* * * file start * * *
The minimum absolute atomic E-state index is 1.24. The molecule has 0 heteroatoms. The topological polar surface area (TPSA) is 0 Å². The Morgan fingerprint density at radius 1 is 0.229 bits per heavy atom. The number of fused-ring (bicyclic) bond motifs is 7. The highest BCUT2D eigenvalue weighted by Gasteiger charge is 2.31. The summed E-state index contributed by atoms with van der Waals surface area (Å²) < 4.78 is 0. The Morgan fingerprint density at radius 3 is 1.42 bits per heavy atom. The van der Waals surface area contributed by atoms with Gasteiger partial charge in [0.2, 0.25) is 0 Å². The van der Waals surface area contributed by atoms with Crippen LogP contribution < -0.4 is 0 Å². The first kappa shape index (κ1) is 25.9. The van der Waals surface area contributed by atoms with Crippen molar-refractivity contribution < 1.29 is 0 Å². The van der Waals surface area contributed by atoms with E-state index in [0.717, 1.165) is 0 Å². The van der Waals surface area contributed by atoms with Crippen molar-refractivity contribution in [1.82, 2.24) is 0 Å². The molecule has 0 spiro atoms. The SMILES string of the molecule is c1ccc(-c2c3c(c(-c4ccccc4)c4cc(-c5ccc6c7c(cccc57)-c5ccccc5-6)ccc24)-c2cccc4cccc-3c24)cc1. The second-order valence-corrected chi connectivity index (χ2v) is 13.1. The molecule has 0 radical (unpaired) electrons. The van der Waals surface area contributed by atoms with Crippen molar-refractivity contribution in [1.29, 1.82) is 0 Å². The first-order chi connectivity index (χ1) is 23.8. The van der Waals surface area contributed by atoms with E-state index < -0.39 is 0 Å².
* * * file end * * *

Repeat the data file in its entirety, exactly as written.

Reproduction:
The minimum absolute atomic E-state index is 1.24. The molecule has 0 heteroatoms. The topological polar surface area (TPSA) is 0 Å². The Morgan fingerprint density at radius 1 is 0.229 bits per heavy atom. The number of fused-ring (bicyclic) bond motifs is 7. The highest BCUT2D eigenvalue weighted by Gasteiger charge is 2.31. The summed E-state index contributed by atoms with van der Waals surface area (Å²) < 4.78 is 0. The Morgan fingerprint density at radius 3 is 1.42 bits per heavy atom. The van der Waals surface area contributed by atoms with Gasteiger partial charge in [0.2, 0.25) is 0 Å². The van der Waals surface area contributed by atoms with Crippen LogP contribution < -0.4 is 0 Å². The first kappa shape index (κ1) is 25.9. The van der Waals surface area contributed by atoms with Crippen molar-refractivity contribution < 1.29 is 0 Å². The van der Waals surface area contributed by atoms with E-state index in [0.717, 1.165) is 0 Å². The van der Waals surface area contributed by atoms with Crippen molar-refractivity contribution in [1.82, 2.24) is 0 Å². The molecule has 0 spiro atoms. The SMILES string of the molecule is c1ccc(-c2c3c(c(-c4ccccc4)c4cc(-c5ccc6c7c(cccc57)-c5ccccc5-6)ccc24)-c2cccc4cccc-3c24)cc1. The second-order valence-corrected chi connectivity index (χ2v) is 13.1. The molecule has 0 radical (unpaired) electrons. The van der Waals surface area contributed by atoms with Crippen molar-refractivity contribution in [1.29, 1.82) is 0 Å². The first-order chi connectivity index (χ1) is 23.8. The van der Waals surface area contributed by atoms with E-state index < -0.39 is 0 Å².